Don’t Outsource Your Brain to Consultants

If you have worked in a big company — you can almost smell it in the air. The big boss has some thorny problem or is afraid to actually make an important decision. And rather than digging in and getting bold — here come the consultants. They stroll right on in as if your cube is their house, and they are instantly scheduling clear-your-calendar-and-get-there meetings with you. They are in your business. Literally, they are.  

And these consultants are really hard to get rid of when they show up.

Because the situation is always worse than what they thought coming in. And surely a change order is needed to cover the additional work.

Now, do not get me wrong. There are some great tasks to outsource, or there are other times when you really need an extra pair of deft hands. But have we gone too far? How can a consultant ever understand your business better than you do?

This is nothing new. There have been consultants as long as there have been businesses. I am just pointing out what most of us have experienced and questioning why so many executives get paid the big bucks to hire others to make strategic decisions.

Sure, consultants can bring their expertise and pattern recognition to each company they serve. But more often than not, it is corporate dysfunction that allows them to walk through the door.

They are hired to help make strategic decisions because it’s safer that way. They provide an “objective” point of view and give any smart executive someone to blame when things go sideways. These are the hidden reasons consultants are really hired. It is not always the case, but I have seen these undercurrents nearly every time.

The problem is that when you hire others to do the hard thinking for you, you are handing off more than you might think. You may not realize it, but you are not benefiting from the burdens that you must carry.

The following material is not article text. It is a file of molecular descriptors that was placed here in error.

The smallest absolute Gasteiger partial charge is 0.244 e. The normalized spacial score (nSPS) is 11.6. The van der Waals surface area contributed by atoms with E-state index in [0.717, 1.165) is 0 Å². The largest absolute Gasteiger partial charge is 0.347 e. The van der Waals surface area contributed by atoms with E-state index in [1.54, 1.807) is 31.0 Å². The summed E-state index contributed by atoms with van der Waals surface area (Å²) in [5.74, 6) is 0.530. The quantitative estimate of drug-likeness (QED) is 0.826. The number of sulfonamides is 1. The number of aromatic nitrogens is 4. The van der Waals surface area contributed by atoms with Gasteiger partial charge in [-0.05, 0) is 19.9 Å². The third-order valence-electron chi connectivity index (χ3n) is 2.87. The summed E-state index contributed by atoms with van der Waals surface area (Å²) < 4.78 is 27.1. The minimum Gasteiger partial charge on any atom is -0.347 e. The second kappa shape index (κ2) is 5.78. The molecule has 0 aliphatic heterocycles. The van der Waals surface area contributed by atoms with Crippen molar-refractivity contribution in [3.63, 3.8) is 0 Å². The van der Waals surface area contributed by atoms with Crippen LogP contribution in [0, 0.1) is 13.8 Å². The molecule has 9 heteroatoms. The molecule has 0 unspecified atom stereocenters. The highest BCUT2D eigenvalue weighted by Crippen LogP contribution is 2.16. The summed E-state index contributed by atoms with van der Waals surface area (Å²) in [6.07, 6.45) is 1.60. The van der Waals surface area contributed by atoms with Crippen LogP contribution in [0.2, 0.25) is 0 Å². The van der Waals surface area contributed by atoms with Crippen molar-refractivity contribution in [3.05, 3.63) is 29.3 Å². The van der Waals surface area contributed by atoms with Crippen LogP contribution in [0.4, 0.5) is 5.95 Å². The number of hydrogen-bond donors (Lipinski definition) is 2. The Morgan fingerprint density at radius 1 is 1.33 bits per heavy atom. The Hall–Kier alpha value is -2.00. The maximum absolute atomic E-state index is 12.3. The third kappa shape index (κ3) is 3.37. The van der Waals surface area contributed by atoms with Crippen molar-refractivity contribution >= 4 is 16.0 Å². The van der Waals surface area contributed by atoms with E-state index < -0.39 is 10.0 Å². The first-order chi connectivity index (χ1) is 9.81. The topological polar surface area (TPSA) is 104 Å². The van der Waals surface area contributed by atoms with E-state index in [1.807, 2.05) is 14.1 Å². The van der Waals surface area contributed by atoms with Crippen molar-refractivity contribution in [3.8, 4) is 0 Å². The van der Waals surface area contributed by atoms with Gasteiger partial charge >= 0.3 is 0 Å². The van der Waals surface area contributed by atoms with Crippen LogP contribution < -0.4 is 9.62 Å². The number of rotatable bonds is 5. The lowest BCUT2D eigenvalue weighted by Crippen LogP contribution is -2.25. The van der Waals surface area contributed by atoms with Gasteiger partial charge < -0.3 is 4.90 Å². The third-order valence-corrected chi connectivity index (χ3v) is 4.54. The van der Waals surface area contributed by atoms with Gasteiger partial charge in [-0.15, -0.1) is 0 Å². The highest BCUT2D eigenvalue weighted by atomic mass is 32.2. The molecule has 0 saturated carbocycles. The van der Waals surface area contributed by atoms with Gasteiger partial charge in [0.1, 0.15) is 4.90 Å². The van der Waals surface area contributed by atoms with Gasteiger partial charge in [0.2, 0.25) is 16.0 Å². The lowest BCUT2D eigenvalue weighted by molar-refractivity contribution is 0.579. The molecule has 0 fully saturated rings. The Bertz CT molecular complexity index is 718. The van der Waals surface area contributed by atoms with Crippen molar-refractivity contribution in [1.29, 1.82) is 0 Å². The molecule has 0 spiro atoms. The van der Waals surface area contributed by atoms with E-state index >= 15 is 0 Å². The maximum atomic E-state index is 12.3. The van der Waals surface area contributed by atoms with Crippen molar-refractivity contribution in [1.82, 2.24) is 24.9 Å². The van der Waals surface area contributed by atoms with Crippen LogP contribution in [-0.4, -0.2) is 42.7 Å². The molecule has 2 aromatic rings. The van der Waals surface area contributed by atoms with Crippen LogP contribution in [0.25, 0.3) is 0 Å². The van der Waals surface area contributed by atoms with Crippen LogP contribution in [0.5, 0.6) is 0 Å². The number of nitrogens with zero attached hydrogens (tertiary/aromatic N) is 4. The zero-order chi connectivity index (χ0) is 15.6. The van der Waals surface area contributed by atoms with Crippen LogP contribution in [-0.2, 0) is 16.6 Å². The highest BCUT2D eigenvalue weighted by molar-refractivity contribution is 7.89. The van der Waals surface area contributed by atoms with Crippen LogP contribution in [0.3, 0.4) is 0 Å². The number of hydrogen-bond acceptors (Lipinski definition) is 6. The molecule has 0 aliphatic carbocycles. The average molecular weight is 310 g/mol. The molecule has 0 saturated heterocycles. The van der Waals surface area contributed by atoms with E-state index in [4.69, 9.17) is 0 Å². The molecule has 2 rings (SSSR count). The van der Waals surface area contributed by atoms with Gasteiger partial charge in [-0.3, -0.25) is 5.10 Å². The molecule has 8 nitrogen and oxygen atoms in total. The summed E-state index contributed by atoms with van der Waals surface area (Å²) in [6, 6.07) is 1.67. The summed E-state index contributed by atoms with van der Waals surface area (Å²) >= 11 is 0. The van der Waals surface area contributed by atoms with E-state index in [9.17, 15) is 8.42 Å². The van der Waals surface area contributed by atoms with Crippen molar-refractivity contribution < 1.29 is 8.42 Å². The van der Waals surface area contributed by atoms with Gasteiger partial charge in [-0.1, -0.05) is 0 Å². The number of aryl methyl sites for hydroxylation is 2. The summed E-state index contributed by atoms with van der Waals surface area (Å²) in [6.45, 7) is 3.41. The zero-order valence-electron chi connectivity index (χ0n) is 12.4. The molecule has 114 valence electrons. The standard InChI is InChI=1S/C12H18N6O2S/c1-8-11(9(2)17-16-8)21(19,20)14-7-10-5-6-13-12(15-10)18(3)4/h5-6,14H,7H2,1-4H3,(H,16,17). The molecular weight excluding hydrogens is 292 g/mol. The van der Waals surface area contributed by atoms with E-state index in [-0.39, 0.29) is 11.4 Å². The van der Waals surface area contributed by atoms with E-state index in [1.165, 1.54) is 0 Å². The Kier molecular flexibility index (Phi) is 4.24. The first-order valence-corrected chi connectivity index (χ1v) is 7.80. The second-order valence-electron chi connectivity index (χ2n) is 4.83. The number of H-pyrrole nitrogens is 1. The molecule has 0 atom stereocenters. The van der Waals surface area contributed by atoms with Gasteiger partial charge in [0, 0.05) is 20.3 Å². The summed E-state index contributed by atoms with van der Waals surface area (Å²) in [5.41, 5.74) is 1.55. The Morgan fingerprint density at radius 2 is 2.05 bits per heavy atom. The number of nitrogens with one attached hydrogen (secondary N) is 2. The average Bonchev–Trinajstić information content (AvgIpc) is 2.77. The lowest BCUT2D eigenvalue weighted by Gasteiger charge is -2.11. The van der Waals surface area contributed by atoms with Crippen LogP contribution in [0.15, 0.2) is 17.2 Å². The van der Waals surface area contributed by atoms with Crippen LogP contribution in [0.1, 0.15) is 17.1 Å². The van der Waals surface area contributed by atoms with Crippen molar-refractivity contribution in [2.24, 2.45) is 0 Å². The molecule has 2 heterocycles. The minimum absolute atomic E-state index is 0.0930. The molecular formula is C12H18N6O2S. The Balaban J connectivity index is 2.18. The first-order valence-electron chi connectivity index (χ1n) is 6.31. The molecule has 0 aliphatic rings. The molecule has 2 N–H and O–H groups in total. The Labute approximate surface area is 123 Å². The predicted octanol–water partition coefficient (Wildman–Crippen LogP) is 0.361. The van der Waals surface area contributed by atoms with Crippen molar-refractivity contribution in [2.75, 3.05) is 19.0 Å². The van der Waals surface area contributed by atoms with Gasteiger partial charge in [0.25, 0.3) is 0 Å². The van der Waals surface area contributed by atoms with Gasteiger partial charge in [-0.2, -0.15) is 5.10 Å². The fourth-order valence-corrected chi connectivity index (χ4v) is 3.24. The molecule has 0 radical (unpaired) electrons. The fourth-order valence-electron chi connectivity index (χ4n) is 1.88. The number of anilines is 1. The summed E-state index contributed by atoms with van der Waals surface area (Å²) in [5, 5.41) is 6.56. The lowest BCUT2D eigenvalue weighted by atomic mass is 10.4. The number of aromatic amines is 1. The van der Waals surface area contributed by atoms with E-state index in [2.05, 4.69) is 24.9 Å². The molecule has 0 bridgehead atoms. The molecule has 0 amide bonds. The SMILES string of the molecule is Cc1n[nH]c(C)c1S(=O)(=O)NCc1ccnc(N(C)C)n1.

You get better by getting challenged, not by sitting on the sidelines while others contend with your work.

When you outsource your brain to consultants, here is what else you are losing:

You lose accountability
When you bring on consultants to do the heavy lifting for you, they are no longer your ideas. And as I have pointed out, often that is the purpose. But if that is not the case, even the ideas that work are not your ideas and you do not feel accountable to them. Their goals are not the same as yours and you will not pursue them with the same vigor.

You lose discipline
You may think that a consultant will make you a sharper decision-maker, but the opposite is true. Farming out your thinking to others will make you lazy. The next time a problem arises, your go-to solution will be to hire another consultant. You are training yourself to take the easy way out. Problem-solving is a discipline that must be exercised often if you want to keep your edge.

You lose confidence
Setting goals and knocking them out builds you and your team’s self-assurance. But if someone else is doing your thinking for you, you will start to question your abilities. After a time, you will forget how you successfully solved hard problems in the past — before the consultant ever came into the picture.

You lose control
Your team needs to know who is in charge. But when you bring in a consultant who has a different style of approaching problems, they will only see the nicely packaged end-result — not your usual messy but brilliant decision-making process. Your team may begin to wonder who is leading: you, or the consultant? Even worse, you may lose their trust when they see you no longer trust yourself.